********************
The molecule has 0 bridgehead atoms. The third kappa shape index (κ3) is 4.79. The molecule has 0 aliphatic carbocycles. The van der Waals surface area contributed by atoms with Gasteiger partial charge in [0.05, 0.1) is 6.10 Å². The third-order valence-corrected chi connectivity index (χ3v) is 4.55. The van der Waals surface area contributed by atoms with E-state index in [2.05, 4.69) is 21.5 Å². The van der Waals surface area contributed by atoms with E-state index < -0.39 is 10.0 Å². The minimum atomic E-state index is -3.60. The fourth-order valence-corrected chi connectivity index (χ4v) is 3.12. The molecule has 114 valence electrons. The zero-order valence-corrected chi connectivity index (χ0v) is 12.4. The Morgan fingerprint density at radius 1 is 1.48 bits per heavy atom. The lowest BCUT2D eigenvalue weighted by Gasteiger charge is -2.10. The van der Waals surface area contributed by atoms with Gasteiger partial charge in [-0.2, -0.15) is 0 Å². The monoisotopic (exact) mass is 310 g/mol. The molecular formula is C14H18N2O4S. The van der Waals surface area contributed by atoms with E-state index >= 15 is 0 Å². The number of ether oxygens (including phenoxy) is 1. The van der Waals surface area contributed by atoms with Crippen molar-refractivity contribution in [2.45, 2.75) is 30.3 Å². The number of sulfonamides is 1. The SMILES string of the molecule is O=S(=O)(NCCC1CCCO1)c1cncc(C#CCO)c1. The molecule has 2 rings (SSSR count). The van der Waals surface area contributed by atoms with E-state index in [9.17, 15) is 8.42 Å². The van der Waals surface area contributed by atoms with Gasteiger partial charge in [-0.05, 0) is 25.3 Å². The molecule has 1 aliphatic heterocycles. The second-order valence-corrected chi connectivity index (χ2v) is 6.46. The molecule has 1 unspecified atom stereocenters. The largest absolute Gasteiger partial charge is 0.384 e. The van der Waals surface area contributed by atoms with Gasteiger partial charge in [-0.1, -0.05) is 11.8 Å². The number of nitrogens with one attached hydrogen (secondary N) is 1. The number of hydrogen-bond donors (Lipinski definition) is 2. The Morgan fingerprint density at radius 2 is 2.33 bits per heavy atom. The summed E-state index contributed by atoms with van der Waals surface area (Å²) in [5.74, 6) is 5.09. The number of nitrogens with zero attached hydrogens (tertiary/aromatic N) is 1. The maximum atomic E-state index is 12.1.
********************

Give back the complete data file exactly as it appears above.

The molecule has 0 bridgehead atoms. The third kappa shape index (κ3) is 4.79. The molecule has 0 aliphatic carbocycles. The van der Waals surface area contributed by atoms with Gasteiger partial charge in [0.05, 0.1) is 6.10 Å². The third-order valence-corrected chi connectivity index (χ3v) is 4.55. The van der Waals surface area contributed by atoms with E-state index in [2.05, 4.69) is 21.5 Å². The van der Waals surface area contributed by atoms with E-state index < -0.39 is 10.0 Å². The minimum atomic E-state index is -3.60. The fourth-order valence-corrected chi connectivity index (χ4v) is 3.12. The molecule has 114 valence electrons. The zero-order valence-corrected chi connectivity index (χ0v) is 12.4. The Morgan fingerprint density at radius 1 is 1.48 bits per heavy atom. The lowest BCUT2D eigenvalue weighted by Gasteiger charge is -2.10. The van der Waals surface area contributed by atoms with Gasteiger partial charge in [-0.2, -0.15) is 0 Å². The monoisotopic (exact) mass is 310 g/mol. The molecular formula is C14H18N2O4S. The van der Waals surface area contributed by atoms with E-state index >= 15 is 0 Å². The number of ether oxygens (including phenoxy) is 1. The van der Waals surface area contributed by atoms with Crippen molar-refractivity contribution in [2.45, 2.75) is 30.3 Å². The number of sulfonamides is 1. The SMILES string of the molecule is O=S(=O)(NCCC1CCCO1)c1cncc(C#CCO)c1. The molecule has 2 rings (SSSR count). The van der Waals surface area contributed by atoms with E-state index in [9.17, 15) is 8.42 Å². The van der Waals surface area contributed by atoms with Gasteiger partial charge in [-0.05, 0) is 25.3 Å². The molecule has 1 aliphatic heterocycles. The second-order valence-corrected chi connectivity index (χ2v) is 6.46. The molecule has 1 unspecified atom stereocenters. The largest absolute Gasteiger partial charge is 0.384 e. The van der Waals surface area contributed by atoms with Gasteiger partial charge in [-0.1, -0.05) is 11.8 Å². The number of nitrogens with one attached hydrogen (secondary N) is 1. The number of hydrogen-bond donors (Lipinski definition) is 2. The Morgan fingerprint density at radius 2 is 2.33 bits per heavy atom. The summed E-state index contributed by atoms with van der Waals surface area (Å²) in [5.74, 6) is 5.09. The number of nitrogens with zero attached hydrogens (tertiary/aromatic N) is 1. The maximum atomic E-state index is 12.1.